I woke up early to the sound of the spring running nearby. I made an easy breakfast of oatmeal and watched mule deer graze in the distance. I planned to hike the rest of the canyon up to the overlook and back to my car. After repacking my backpack, I set off east towards the summit of Steens Mountain following a faint Jeep track on the edge of the wet meadows, and past gushing springs, and up through the glaciated basin to the promontory. From the top of the promontory I took in the view of the incredible landscape that I had just experienced over the last 24 hours. I went side country again, following a faint game track east, knowing Steens Loop Road was nearby. After a short scramble I got to the road and followed it back to my car at the trailhead. I took of my pack, and thought about the landscape I had just hiked through. Truly an amazing place that I will revisit again and again, slowly peeling back the layers that this incredible mountain range has kept secret for so long. The flora, the fauna, and everything in between create such a magical dreamscape that it feels as if I never left my car and had dreamed up everything I had just experienced. A high desert wonderland that needs to be preserved through the ages, for those who walked this paradise before us, and those who will trek though this heaven on Earth after us. I left only footprints and kept only memories.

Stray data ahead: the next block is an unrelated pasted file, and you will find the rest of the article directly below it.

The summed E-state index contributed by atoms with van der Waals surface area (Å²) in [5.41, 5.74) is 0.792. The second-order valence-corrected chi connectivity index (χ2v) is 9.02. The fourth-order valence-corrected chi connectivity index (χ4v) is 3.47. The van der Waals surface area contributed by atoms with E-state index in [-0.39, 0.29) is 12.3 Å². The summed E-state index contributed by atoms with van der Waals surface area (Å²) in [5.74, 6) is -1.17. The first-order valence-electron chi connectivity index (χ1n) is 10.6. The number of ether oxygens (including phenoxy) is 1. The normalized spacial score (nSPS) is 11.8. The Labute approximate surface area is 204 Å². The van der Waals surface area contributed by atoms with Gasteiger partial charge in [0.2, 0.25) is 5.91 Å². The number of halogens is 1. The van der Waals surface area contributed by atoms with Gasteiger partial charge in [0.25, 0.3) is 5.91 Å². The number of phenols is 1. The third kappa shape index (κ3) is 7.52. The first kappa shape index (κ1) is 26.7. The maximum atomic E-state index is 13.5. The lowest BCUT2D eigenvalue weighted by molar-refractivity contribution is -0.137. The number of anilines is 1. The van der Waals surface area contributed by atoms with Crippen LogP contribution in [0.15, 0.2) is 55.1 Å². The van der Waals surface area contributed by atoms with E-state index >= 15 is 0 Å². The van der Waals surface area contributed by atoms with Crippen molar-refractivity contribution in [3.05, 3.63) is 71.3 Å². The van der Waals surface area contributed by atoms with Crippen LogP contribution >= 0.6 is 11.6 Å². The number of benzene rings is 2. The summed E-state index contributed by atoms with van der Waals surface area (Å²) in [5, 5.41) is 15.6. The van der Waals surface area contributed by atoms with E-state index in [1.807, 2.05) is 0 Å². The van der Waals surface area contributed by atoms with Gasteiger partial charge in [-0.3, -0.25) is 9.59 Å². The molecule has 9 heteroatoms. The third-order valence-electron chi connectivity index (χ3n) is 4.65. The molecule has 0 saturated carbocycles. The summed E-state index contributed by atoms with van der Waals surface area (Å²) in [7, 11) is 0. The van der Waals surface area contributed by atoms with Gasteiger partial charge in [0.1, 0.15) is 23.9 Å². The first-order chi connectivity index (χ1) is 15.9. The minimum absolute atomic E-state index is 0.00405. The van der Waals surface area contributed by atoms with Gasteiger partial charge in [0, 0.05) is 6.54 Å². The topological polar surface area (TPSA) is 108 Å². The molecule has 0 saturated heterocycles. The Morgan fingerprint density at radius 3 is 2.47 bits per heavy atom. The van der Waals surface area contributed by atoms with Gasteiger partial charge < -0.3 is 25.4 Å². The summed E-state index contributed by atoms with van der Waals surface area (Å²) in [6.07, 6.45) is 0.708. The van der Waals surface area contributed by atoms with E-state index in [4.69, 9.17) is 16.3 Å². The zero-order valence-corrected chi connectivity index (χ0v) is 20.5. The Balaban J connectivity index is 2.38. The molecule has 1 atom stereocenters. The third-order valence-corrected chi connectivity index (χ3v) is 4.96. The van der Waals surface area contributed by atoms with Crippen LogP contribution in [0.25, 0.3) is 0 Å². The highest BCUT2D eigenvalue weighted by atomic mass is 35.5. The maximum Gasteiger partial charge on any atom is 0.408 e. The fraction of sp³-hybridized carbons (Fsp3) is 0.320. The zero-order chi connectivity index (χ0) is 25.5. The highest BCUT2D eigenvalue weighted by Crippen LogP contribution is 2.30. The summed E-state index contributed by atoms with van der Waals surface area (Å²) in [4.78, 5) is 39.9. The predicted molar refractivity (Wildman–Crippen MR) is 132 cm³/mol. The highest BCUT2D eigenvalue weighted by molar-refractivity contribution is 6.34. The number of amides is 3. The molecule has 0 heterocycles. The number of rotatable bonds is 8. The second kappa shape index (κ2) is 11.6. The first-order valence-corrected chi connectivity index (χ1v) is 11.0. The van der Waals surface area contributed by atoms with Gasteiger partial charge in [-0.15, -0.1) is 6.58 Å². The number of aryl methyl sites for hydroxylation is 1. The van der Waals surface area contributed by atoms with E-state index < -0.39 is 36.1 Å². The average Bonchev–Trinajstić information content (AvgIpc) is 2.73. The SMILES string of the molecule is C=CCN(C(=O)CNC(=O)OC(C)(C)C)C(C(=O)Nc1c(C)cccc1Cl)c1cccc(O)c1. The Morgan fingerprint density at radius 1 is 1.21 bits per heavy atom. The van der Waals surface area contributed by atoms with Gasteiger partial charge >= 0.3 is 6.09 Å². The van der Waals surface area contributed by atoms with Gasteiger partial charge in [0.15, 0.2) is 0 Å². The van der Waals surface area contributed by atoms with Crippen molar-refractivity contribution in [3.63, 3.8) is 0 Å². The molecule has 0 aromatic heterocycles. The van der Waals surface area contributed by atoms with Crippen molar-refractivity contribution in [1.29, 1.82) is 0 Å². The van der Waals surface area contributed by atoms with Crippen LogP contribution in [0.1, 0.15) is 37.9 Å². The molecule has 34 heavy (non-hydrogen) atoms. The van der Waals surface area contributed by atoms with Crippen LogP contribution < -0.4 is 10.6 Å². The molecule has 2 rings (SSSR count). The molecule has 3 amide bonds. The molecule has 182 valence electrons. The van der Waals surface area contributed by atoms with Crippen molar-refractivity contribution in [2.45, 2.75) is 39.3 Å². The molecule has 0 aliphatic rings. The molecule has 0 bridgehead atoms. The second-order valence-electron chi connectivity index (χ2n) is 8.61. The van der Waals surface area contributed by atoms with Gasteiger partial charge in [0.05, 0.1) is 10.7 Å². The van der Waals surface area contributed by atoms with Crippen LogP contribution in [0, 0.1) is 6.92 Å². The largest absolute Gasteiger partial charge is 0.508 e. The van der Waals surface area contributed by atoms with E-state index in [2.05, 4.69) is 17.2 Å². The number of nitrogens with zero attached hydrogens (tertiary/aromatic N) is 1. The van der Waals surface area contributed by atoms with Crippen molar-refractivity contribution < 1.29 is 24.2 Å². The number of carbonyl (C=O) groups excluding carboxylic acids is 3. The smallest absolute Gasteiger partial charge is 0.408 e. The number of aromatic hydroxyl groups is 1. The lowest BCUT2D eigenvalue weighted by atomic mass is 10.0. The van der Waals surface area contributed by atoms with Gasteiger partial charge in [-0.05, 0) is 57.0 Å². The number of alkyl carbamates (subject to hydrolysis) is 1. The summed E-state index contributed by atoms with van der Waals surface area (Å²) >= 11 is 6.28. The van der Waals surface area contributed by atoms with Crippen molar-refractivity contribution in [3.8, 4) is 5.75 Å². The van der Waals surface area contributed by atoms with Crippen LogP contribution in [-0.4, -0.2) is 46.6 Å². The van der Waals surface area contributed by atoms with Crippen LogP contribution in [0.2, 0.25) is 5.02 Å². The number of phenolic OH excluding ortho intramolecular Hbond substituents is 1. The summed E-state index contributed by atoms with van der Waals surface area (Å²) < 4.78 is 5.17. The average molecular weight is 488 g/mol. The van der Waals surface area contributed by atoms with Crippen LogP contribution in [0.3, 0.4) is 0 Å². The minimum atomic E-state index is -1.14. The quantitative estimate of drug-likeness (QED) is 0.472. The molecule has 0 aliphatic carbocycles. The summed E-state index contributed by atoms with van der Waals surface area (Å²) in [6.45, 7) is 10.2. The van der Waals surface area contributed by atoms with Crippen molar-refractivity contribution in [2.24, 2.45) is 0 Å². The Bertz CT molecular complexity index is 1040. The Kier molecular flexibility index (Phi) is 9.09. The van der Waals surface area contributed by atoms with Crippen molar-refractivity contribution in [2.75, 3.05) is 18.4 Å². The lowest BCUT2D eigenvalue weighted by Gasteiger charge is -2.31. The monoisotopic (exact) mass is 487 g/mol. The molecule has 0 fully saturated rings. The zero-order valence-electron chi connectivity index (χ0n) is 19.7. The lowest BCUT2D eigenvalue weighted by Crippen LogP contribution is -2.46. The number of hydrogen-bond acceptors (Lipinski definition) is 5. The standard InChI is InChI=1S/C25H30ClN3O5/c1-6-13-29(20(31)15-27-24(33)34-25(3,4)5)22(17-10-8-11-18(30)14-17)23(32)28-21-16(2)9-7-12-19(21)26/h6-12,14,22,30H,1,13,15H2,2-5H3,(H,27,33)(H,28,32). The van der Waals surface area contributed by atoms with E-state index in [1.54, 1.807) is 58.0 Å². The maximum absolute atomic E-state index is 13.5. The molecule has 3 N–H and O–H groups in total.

--Dillon Upp

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S Johnson
S Johnson says:
Jun 11, 2017 08:00 AM

What a beautifully written story! I'm definitely putting the Steens on my destination bucket list.

Pete
Pete says:
Jul 02, 2017 12:47 PM

Two thumbs up!

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Oregon Natural Desert Association